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Confession statement 32

Published in 1646

The Text used: There has been some updating of Old English words but otherwise no changes have been made to the original texts.

CONFESSION OF FAITH of seven congregations or churches of Christ in London. which are commonly, but unjustly, called Anabaptists; published for the vindication of the truth and information of the ignorant; likewise for the taking off those aspersions which are frequently, both in pulpit and print, unjustly cast upon them. Printed in London, Anno 1646.

XXXII THE only strength by which the saints are enabled to encounter with all oppositions and trials, is only by Jesus Christ, who is the captain of their salvation, being made perfect through sufferings; who hath engaged His faithfulness and strength to assist them in all their afflictions, and to uphold them in all their temptations, and to preserve them by His power to His everlasting kingdom.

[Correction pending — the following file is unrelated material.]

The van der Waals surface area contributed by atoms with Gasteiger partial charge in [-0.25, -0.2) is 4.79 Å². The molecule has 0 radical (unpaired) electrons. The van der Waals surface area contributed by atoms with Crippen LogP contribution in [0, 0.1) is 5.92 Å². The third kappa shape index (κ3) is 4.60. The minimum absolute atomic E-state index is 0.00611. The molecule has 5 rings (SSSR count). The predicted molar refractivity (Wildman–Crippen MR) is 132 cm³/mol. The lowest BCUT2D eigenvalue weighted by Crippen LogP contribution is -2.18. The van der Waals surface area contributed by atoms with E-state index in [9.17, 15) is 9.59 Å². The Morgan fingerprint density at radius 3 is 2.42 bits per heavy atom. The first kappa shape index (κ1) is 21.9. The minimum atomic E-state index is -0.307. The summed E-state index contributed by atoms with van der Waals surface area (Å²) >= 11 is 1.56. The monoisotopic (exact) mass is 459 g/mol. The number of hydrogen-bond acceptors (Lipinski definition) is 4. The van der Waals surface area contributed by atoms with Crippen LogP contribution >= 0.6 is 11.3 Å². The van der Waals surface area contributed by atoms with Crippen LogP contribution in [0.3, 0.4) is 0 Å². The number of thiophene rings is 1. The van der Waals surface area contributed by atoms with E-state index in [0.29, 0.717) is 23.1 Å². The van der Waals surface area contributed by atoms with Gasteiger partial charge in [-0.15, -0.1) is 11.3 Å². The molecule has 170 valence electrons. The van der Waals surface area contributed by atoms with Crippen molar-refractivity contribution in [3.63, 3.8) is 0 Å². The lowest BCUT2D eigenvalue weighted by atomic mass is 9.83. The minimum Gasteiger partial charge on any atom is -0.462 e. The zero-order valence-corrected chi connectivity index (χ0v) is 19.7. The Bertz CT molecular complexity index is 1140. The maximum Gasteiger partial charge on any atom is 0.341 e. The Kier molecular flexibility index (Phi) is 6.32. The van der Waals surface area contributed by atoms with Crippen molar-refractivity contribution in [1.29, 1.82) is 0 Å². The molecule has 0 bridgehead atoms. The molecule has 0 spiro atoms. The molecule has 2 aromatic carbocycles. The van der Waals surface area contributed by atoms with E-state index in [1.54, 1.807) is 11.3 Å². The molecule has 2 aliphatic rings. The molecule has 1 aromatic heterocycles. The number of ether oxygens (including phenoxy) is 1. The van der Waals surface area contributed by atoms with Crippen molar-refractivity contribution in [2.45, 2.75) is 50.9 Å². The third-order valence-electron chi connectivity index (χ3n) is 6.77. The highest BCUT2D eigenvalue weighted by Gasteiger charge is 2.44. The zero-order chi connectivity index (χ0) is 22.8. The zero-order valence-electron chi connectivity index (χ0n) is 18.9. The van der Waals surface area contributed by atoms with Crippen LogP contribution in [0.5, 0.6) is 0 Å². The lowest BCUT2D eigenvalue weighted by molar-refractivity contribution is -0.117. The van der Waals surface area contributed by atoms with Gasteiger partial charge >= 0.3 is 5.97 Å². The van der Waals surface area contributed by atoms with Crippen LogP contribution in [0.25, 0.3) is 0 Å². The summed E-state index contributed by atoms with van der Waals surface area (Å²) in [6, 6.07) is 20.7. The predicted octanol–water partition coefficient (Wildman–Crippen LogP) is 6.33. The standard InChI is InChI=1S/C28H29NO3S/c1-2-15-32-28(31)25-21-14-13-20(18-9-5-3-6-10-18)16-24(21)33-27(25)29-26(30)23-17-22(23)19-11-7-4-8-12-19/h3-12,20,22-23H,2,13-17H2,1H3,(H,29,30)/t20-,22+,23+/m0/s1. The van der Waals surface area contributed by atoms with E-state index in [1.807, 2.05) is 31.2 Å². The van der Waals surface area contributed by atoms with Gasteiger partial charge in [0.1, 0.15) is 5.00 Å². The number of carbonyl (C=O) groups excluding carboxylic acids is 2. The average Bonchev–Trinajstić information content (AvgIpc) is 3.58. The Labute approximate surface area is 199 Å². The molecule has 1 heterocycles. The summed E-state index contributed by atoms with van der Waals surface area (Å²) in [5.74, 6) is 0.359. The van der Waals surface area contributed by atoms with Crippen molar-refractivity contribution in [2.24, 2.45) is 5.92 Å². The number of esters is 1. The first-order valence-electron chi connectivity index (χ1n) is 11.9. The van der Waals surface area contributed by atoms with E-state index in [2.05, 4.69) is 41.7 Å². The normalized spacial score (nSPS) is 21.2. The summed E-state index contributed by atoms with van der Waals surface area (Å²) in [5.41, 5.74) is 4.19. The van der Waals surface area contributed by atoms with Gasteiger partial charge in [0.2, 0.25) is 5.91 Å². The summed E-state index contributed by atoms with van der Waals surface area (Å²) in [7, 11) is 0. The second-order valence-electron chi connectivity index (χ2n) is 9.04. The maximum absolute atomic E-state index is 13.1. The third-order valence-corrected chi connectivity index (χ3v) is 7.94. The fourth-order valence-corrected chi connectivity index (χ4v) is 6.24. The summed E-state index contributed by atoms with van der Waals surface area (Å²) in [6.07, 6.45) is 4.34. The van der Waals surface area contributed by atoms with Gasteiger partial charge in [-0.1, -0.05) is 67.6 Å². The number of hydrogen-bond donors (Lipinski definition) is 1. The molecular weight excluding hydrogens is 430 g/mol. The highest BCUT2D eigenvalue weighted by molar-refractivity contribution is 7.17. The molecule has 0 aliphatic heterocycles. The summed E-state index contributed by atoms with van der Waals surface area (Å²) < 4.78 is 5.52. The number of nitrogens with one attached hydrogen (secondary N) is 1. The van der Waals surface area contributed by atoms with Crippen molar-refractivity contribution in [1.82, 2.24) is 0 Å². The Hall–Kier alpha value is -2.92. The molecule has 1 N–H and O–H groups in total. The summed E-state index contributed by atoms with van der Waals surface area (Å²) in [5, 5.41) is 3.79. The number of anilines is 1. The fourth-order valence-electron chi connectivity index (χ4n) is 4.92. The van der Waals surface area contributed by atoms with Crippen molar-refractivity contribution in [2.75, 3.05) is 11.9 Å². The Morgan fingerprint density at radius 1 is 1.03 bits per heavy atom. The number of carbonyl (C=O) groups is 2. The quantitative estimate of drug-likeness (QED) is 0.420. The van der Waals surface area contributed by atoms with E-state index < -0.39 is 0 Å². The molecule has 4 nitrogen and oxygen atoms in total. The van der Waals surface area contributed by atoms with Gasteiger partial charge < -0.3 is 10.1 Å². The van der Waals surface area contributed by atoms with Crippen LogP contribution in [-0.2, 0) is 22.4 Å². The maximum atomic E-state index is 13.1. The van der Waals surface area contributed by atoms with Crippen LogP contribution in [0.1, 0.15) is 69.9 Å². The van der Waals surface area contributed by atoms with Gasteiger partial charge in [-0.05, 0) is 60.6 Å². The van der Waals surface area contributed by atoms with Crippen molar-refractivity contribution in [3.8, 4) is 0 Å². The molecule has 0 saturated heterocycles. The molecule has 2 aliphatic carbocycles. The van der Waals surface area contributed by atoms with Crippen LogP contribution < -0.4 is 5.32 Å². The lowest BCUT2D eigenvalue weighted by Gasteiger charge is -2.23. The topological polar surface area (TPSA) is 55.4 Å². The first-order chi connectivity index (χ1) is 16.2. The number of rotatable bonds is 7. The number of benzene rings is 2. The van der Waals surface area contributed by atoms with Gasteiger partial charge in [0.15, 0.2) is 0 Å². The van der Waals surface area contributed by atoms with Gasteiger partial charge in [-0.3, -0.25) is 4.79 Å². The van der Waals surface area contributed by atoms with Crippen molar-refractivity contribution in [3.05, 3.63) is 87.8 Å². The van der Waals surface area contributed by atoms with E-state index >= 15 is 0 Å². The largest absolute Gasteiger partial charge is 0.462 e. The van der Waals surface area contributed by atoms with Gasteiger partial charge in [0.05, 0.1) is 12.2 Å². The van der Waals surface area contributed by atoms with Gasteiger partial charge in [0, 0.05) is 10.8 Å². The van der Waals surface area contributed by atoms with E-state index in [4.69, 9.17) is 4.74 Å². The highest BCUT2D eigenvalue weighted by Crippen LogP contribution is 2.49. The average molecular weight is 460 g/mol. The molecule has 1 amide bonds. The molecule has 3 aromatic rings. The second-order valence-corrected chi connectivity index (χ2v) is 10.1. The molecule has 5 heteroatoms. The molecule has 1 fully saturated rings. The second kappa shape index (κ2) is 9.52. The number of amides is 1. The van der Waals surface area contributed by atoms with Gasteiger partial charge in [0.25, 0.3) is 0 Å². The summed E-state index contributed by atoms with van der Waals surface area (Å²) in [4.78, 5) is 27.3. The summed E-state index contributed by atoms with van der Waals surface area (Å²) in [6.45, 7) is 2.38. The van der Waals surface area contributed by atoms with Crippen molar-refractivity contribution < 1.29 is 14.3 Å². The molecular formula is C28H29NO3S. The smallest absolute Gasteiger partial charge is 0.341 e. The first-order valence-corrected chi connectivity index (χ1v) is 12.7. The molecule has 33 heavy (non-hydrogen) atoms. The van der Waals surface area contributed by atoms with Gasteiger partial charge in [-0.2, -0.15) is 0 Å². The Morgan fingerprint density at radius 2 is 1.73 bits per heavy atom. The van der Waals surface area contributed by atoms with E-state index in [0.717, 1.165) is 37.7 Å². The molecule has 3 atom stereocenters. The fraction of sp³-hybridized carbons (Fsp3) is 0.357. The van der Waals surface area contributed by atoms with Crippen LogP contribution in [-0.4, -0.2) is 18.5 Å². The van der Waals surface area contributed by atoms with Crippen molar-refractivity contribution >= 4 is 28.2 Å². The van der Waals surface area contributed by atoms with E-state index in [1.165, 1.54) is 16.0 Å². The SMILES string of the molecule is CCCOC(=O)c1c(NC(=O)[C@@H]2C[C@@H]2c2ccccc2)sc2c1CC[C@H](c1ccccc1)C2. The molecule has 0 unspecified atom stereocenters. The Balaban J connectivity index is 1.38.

John 16:33,15:5; Phil.4:11; Heb.2:9,10; 2 Tim.4:18.

The First London Baptist Confession 1644/46 

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Question 22-Puritan Catechism

Spurgeon 3Q. What offices does Christ execute as our Redeemer?

A. Christ as our Redeemer executes the offices of a prophet, (Acts 3:22) of a priest, (Hebrews 5:6) and of a king, (Psalm 2:6) both in his state of humiliation and exaltation.

Charles Haddon Spurgeon-A Puritan Catechism

Question 20-Puritan Catechism

SpurgeonQ. Who is the Redeemer of God’s elect?

A. The only Redeemer of God’s elect is the Lord Jesus Christ, (1 Timothy 2:5) who being the eternal Son of God, became man, (John 1:14) and so was and continues to be God and man, in two distinct natures and one person for ever. (1 Timothy 3:16; Colossians 2:9)

Charles Haddon Spurgeon-A Puritan Catechism

Question 19-Puritan Catechism

CharlesSpurgeon